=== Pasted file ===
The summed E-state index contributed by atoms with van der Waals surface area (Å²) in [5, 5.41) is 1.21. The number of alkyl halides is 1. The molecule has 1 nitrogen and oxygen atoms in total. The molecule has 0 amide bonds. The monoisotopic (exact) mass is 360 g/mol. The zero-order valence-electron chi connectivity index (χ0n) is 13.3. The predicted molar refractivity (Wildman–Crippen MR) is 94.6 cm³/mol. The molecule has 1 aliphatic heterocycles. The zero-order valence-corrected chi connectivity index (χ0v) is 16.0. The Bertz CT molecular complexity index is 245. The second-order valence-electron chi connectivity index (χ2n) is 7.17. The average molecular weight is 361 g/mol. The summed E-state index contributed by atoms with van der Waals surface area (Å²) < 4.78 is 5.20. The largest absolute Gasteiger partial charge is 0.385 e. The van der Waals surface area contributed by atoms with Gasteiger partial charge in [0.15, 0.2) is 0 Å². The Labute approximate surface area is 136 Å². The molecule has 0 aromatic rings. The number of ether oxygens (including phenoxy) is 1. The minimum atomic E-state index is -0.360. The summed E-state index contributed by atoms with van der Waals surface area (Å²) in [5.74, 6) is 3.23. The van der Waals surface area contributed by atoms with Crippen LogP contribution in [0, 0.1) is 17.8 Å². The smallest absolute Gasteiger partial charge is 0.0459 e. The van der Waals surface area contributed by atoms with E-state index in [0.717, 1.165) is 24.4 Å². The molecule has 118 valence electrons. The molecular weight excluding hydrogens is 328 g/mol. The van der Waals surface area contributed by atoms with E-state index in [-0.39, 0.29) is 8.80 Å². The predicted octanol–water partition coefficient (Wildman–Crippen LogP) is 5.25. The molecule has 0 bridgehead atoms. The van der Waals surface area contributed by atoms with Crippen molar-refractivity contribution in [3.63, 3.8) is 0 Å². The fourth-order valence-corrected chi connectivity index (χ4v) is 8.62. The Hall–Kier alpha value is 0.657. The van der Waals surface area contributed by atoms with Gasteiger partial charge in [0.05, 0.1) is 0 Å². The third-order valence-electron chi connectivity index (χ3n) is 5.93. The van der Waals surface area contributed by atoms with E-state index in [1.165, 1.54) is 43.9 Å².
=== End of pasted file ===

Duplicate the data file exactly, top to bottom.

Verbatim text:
The summed E-state index contributed by atoms with van der Waals surface area (Å²) in [5, 5.41) is 1.21. The number of alkyl halides is 1. The molecule has 1 nitrogen and oxygen atoms in total. The molecule has 0 amide bonds. The monoisotopic (exact) mass is 360 g/mol. The zero-order valence-electron chi connectivity index (χ0n) is 13.3. The predicted molar refractivity (Wildman–Crippen MR) is 94.6 cm³/mol. The molecule has 1 aliphatic heterocycles. The zero-order valence-corrected chi connectivity index (χ0v) is 16.0. The Bertz CT molecular complexity index is 245. The second-order valence-electron chi connectivity index (χ2n) is 7.17. The average molecular weight is 361 g/mol. The summed E-state index contributed by atoms with van der Waals surface area (Å²) < 4.78 is 5.20. The largest absolute Gasteiger partial charge is 0.385 e. The van der Waals surface area contributed by atoms with Gasteiger partial charge in [0.15, 0.2) is 0 Å². The Labute approximate surface area is 136 Å². The molecule has 0 aromatic rings. The number of ether oxygens (including phenoxy) is 1. The minimum atomic E-state index is -0.360. The summed E-state index contributed by atoms with van der Waals surface area (Å²) in [5.74, 6) is 3.23. The van der Waals surface area contributed by atoms with Crippen LogP contribution in [0, 0.1) is 17.8 Å². The smallest absolute Gasteiger partial charge is 0.0459 e. The van der Waals surface area contributed by atoms with E-state index in [0.717, 1.165) is 24.4 Å². The molecule has 118 valence electrons. The molecular weight excluding hydrogens is 328 g/mol. The van der Waals surface area contributed by atoms with E-state index in [-0.39, 0.29) is 8.80 Å². The predicted octanol–water partition coefficient (Wildman–Crippen LogP) is 5.25. The molecule has 0 bridgehead atoms. The van der Waals surface area contributed by atoms with Crippen molar-refractivity contribution in [3.63, 3.8) is 0 Å². The fourth-order valence-corrected chi connectivity index (χ4v) is 8.62. The Hall–Kier alpha value is 0.657. The van der Waals surface area contributed by atoms with Gasteiger partial charge in [0.05, 0.1) is 0 Å². The third-order valence-electron chi connectivity index (χ3n) is 5.93. The van der Waals surface area contributed by atoms with E-state index in [1.165, 1.54) is 43.9 Å².